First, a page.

Maggie Valley residents concerned for safety
Last week’s Maggie Valley Board of Aldermen meeting was riddled with complaints from residents of a development on Jonathan Creek Road about an alleged encampment of people in the neighborhood.
Several women took to the podium during the public comment section of the meeting to raise concerns about their safety within the Bethel Village neighborhood, as well as the safety of those taking up camp.
The first woman to speak from the group, Lindsey Ebaugh, complained of property damage, trespassing, increased traffic in and out of the neighborhood and men walking up and down the road day and night.
Bethel Village is within the town limits of Maggie Valley.
While Richard Bates’ nonprofit Camp Bethel started the development in 2012, it was later taken over by Mountain Projects ’ Smoky Mountain Housing Partnership. The small, affordable homes were built with volunteer labor and donated projects to keep costs down for residents.
“I have had trespassing on my property. I have addressed these individuals. I’ve also made phone calls to the individual who owns the land with no response, that’s been three or four times,” said Joanie Hancock during public comment. “The scary part about it for me is I am a single mom, and I have two, very young boys who love their neighborhood and the dynamics of the neighborhood have changed drastically.”
Mayor Mike Eveland told the women that he had been made aware of the situation and that there were two avenues to address the situation.
“One of course is the police department and what legally is being done there in terms of trespassing, those kinds of things. That’ll be something that the police department will handle, and I’m sure that over the next X amount of days, that you will probably be seeing some presence, maybe some police coming by to talk to you, all that kind of thing, just to make sure that we understand what’s happening there,” said Eveland. “There is a second thing that we already have in the works, that’s the ramifications and stuff like that with the property and the person that owns the property, what their rights are. So we are aware of this and y’all are coming to the right place to talk. We’re going to be there with you and we’re going to do what we can do to help.”
The land that is home to the encampment is owned by Camp Bethel, the same nonprofit that helped create the affordable housing development. The nonprofit is still run by Richard Bates. Bates declined to comment on the situation or respond to the comments made by the women who live in Bethel Village.
“I have had experience with the person that owns the property, it has not been great,” said Patsy Wells in public comment.
Wells stated that the encampment of people now living at the end of the Bethel Village development had relocated there from the Bethel Resource Center on South Main Street. In April, the resource center was cited for zoning violations. Bates would not confirm or deny the allegation that the encampment had simply relocated to the property adjoining Bethel Village.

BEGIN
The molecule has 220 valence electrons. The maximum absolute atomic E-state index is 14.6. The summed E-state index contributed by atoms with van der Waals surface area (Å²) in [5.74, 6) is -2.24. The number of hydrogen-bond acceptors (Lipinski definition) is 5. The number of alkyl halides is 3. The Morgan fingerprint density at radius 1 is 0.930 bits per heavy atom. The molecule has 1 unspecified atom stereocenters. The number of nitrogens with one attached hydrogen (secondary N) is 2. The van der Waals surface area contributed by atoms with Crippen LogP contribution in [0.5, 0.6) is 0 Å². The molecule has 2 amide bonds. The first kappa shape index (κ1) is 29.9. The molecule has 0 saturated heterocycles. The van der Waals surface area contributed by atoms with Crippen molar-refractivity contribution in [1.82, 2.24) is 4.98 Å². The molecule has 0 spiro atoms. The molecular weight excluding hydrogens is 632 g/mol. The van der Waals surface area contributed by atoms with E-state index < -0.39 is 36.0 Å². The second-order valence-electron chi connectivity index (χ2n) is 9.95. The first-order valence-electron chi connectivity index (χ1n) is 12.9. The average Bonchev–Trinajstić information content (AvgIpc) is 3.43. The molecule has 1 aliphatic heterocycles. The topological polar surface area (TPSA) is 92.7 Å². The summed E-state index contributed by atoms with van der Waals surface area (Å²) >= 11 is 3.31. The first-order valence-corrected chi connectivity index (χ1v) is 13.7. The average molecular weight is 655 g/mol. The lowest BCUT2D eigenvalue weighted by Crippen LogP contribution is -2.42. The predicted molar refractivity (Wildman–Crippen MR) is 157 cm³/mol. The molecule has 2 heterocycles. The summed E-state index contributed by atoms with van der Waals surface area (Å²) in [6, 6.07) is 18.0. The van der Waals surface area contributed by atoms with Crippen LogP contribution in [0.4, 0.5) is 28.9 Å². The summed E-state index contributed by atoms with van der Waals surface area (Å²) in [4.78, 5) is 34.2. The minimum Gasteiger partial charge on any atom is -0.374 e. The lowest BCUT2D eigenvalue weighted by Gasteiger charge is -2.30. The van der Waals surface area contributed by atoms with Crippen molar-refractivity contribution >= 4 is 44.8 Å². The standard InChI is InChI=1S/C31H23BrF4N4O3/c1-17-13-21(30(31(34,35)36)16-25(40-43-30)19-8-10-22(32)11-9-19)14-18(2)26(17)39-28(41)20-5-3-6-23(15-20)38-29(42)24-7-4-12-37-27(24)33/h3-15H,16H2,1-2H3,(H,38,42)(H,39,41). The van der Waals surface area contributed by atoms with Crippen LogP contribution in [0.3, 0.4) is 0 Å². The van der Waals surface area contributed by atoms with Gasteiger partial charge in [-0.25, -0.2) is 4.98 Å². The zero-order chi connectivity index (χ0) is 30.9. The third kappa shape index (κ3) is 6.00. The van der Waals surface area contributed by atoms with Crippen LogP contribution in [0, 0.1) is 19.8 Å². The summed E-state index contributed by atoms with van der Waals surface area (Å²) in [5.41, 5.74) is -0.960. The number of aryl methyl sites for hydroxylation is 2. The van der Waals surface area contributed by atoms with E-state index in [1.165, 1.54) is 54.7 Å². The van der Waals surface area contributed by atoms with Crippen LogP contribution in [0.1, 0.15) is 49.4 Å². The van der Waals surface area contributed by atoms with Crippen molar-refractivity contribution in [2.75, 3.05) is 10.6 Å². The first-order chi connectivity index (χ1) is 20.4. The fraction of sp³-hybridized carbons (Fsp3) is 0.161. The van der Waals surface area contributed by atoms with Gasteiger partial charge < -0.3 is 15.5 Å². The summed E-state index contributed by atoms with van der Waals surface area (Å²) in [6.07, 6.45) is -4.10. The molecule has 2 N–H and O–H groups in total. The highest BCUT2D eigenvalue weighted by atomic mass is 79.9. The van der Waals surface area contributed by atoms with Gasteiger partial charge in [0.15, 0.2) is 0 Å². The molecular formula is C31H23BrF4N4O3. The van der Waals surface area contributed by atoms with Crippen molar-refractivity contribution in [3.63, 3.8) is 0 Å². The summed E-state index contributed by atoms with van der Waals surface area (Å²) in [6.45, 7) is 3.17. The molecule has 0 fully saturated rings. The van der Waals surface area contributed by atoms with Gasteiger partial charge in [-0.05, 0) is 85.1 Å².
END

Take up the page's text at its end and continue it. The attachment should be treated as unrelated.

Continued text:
Another resident told the board of aldermen that although residents of Bethel Village development were speaking up now, the issues had started over two months ago.
According to Town Manager Nathan Clark, the town was aware of the situation in Bethel Village by the end of June when they began receiving complaints.
Chief of Police Russ Gilliland said that prior to the July 13 meeting, Maggie Valley Police had responded to incidents of suspicious people, as well as one case of property damage that led to the arrest of Michael Irons. Gilliland also confirmed that there were several tents, as well as a portable toilet on the property.
“We increased our patrol in the area, we’ve got direct lines with people living down there they can call us, get with us. You either call 9-1-1 at any time, or if they wanted to call me directly, they can. I give them my number, my cell number to give me a call, if it’s a non-emergency type thing,” Gilliland said. “We have done some profiles on the people that we know have been coming in and out just to get an idea of, you know, sort of what we’re dealing with.”
The next step, according to Clark, is for the town to decide if this is an allowable use of land, based upon the town’s current zoning ordinance.
“I think it’s kind of a strange thing to allow people to set up on your property,” said Clark. “Those are the issues that we’re kind of looking at. It’s just something that we know we don’t really have a lot of experience in. And the zoning ordinance is just not necessarily, as far as I can tell at least, explicit on how to handle that. So the town attorney and the legal team will help guide us through those more complex issues.”